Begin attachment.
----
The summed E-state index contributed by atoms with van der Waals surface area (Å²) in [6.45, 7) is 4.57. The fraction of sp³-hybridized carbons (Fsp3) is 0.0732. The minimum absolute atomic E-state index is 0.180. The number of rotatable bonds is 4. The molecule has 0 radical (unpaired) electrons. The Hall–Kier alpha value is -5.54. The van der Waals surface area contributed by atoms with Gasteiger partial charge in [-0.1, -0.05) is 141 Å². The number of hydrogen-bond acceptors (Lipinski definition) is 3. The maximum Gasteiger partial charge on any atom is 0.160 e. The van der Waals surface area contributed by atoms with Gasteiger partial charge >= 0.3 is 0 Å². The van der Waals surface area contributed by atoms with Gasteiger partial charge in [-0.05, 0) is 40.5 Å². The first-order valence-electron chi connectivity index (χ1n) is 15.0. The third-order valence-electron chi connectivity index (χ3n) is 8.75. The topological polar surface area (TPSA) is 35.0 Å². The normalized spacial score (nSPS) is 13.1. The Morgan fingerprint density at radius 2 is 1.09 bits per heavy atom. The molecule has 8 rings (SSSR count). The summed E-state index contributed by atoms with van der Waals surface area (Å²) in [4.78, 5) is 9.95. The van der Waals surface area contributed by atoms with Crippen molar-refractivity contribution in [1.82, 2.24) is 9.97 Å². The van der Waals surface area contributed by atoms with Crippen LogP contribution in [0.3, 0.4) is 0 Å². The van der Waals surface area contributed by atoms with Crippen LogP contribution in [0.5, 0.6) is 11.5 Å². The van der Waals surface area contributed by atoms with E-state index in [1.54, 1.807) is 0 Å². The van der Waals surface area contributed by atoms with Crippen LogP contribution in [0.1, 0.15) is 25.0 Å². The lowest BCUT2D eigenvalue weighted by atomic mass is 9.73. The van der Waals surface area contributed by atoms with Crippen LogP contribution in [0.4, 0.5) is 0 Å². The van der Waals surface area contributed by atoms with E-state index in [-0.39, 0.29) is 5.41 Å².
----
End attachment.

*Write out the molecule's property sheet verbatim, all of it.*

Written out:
The summed E-state index contributed by atoms with van der Waals surface area (Å²) in [6.45, 7) is 4.57. The fraction of sp³-hybridized carbons (Fsp3) is 0.0732. The minimum absolute atomic E-state index is 0.180. The number of rotatable bonds is 4. The molecule has 0 radical (unpaired) electrons. The Hall–Kier alpha value is -5.54. The van der Waals surface area contributed by atoms with Gasteiger partial charge in [-0.1, -0.05) is 141 Å². The number of hydrogen-bond acceptors (Lipinski definition) is 3. The maximum Gasteiger partial charge on any atom is 0.160 e. The van der Waals surface area contributed by atoms with Gasteiger partial charge >= 0.3 is 0 Å². The van der Waals surface area contributed by atoms with Gasteiger partial charge in [-0.05, 0) is 40.5 Å². The first-order valence-electron chi connectivity index (χ1n) is 15.0. The third-order valence-electron chi connectivity index (χ3n) is 8.75. The topological polar surface area (TPSA) is 35.0 Å². The normalized spacial score (nSPS) is 13.1. The Morgan fingerprint density at radius 2 is 1.09 bits per heavy atom. The molecule has 8 rings (SSSR count). The summed E-state index contributed by atoms with van der Waals surface area (Å²) in [4.78, 5) is 9.95. The van der Waals surface area contributed by atoms with Crippen molar-refractivity contribution in [1.82, 2.24) is 9.97 Å². The van der Waals surface area contributed by atoms with Crippen LogP contribution in [0.3, 0.4) is 0 Å². The van der Waals surface area contributed by atoms with Crippen LogP contribution in [0.5, 0.6) is 11.5 Å². The van der Waals surface area contributed by atoms with E-state index in [1.54, 1.807) is 0 Å². The van der Waals surface area contributed by atoms with Crippen LogP contribution in [0.1, 0.15) is 25.0 Å². The lowest BCUT2D eigenvalue weighted by atomic mass is 9.73. The van der Waals surface area contributed by atoms with Crippen LogP contribution in [0.4, 0.5) is 0 Å². The van der Waals surface area contributed by atoms with E-state index in [-0.39, 0.29) is 5.41 Å².